Stretching perhaps from the introduction of the first iPod in 2001, through the release of the groundbreaking iPhone 4 (and subsequent refinement with the iPhone 5), Apple was regularly lauded as best-in-class when it came to hardware and software design and the synchronicity of those elements. But things changed.

It’s been said that software is “eating the world.” More and more, critical systems that were once controlled mechanically, or by people, are coming to depend on code.

There’s a potential security exploit that ASP.NET MVC leaves you open to. However, in Peter’s opinion, all the proposed solutions miss the point.

Policies are often the result of something that once went wrong. It’s organizational scar tissue developed from a This Can Never Happen Again mandate. And its almost always ill-considered.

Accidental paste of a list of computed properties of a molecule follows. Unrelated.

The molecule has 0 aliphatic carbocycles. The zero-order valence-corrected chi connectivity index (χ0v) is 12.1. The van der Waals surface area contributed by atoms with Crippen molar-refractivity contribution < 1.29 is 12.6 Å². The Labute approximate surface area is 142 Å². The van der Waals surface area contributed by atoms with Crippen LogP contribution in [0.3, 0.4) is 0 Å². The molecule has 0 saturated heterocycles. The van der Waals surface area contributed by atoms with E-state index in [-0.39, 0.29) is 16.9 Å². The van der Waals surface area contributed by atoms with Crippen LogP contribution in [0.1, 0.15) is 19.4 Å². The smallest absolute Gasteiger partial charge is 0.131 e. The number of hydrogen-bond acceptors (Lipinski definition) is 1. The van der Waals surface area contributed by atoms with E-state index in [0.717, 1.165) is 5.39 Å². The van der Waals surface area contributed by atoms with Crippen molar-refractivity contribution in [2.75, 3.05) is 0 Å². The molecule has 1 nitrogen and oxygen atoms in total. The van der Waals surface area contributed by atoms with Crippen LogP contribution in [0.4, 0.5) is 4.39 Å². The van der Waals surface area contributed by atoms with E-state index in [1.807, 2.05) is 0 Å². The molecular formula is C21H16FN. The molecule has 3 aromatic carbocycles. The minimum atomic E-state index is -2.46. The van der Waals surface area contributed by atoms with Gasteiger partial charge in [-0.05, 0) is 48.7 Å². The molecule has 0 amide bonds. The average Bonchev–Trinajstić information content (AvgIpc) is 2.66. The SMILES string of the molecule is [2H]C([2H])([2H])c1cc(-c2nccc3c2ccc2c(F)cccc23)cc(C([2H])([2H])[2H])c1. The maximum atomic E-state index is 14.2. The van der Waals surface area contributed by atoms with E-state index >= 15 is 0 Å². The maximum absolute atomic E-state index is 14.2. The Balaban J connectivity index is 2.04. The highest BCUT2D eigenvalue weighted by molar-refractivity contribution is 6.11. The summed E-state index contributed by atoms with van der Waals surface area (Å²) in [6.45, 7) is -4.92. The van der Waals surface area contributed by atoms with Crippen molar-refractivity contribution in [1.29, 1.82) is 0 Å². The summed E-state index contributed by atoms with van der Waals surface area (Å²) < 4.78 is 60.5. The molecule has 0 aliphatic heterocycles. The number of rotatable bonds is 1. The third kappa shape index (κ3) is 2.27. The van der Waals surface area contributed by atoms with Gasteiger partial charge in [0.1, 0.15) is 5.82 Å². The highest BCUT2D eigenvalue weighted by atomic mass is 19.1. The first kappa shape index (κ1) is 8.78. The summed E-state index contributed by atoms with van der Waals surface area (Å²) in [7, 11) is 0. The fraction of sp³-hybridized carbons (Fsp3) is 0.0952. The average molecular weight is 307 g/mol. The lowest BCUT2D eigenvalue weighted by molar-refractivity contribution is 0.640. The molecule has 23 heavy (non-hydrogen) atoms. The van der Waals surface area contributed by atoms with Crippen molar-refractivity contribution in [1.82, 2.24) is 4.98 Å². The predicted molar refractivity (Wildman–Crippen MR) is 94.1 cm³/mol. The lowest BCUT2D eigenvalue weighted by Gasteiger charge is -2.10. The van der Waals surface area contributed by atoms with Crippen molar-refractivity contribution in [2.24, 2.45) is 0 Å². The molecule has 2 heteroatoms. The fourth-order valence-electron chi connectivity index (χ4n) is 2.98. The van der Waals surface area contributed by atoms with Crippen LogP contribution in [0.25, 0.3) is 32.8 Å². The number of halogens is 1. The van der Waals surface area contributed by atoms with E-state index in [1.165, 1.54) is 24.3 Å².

Everybody gives lip service to the idea that people are the most important part of a software project, but nobody is quite sure what you can do about it. The very first thing you have to do right if you want to have good programmers is to hire the right programmers, and that means you have to be able to figure out who the right programmers are, and this is usually done in the interview process.

This fairly trivial project aims at introducing a newcomer to GraphQL and the way it works. The code aims to explain the client and the server side of things. The source code has been heavily commented and documented in order to explain what's going on. It is highly recommended to read through it. Do not be afraid!

After years of being left for dead, SQL today is making a comeback. How come? And what effect will this have on the data community?